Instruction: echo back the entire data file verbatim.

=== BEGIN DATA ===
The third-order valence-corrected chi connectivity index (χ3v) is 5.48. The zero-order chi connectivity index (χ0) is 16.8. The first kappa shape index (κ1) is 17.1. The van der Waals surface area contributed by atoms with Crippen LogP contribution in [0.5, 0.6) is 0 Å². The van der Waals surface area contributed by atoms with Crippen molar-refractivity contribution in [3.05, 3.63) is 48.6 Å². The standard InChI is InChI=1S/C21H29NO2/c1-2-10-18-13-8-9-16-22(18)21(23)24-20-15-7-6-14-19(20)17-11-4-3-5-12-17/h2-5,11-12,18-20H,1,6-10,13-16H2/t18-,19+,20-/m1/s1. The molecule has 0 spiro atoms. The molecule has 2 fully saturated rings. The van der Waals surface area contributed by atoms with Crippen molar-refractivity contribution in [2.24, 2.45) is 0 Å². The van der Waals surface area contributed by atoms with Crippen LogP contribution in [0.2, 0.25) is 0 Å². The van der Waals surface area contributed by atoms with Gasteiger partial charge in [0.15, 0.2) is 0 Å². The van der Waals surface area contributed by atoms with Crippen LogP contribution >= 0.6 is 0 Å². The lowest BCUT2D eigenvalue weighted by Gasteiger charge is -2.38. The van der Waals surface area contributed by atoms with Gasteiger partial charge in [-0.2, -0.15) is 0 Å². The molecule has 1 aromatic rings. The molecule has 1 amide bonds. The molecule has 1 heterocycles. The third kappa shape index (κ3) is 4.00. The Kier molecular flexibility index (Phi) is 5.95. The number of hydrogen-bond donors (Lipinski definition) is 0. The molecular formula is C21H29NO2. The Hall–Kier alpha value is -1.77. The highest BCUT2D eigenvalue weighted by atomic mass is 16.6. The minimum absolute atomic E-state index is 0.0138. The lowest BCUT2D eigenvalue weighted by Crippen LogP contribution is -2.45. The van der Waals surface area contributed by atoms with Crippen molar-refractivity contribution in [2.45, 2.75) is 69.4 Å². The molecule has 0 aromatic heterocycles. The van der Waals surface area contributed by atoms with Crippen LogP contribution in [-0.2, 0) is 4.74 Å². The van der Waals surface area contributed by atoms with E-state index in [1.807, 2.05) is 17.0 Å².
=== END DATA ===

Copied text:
The third-order valence-corrected chi connectivity index (χ3v) is 5.48. The zero-order chi connectivity index (χ0) is 16.8. The first kappa shape index (κ1) is 17.1. The van der Waals surface area contributed by atoms with Crippen LogP contribution in [0.5, 0.6) is 0 Å². The van der Waals surface area contributed by atoms with Crippen molar-refractivity contribution in [3.05, 3.63) is 48.6 Å². The standard InChI is InChI=1S/C21H29NO2/c1-2-10-18-13-8-9-16-22(18)21(23)24-20-15-7-6-14-19(20)17-11-4-3-5-12-17/h2-5,11-12,18-20H,1,6-10,13-16H2/t18-,19+,20-/m1/s1. The molecule has 0 spiro atoms. The molecule has 2 fully saturated rings. The van der Waals surface area contributed by atoms with Crippen molar-refractivity contribution in [2.24, 2.45) is 0 Å². The van der Waals surface area contributed by atoms with Crippen LogP contribution in [0.2, 0.25) is 0 Å². The van der Waals surface area contributed by atoms with Gasteiger partial charge in [0.15, 0.2) is 0 Å². The van der Waals surface area contributed by atoms with Crippen LogP contribution >= 0.6 is 0 Å². The lowest BCUT2D eigenvalue weighted by Gasteiger charge is -2.38. The van der Waals surface area contributed by atoms with Gasteiger partial charge in [-0.2, -0.15) is 0 Å². The molecule has 1 aromatic rings. The molecule has 1 amide bonds. The molecule has 1 heterocycles. The third kappa shape index (κ3) is 4.00. The Kier molecular flexibility index (Phi) is 5.95. The number of hydrogen-bond donors (Lipinski definition) is 0. The molecular formula is C21H29NO2. The Hall–Kier alpha value is -1.77. The highest BCUT2D eigenvalue weighted by atomic mass is 16.6. The minimum absolute atomic E-state index is 0.0138. The lowest BCUT2D eigenvalue weighted by Crippen LogP contribution is -2.45. The van der Waals surface area contributed by atoms with Crippen molar-refractivity contribution in [2.45, 2.75) is 69.4 Å². The molecule has 0 aromatic heterocycles. The van der Waals surface area contributed by atoms with Crippen LogP contribution in [-0.2, 0) is 4.74 Å². The van der Waals surface area contributed by atoms with E-state index in [1.807, 2.05) is 17.0 Å².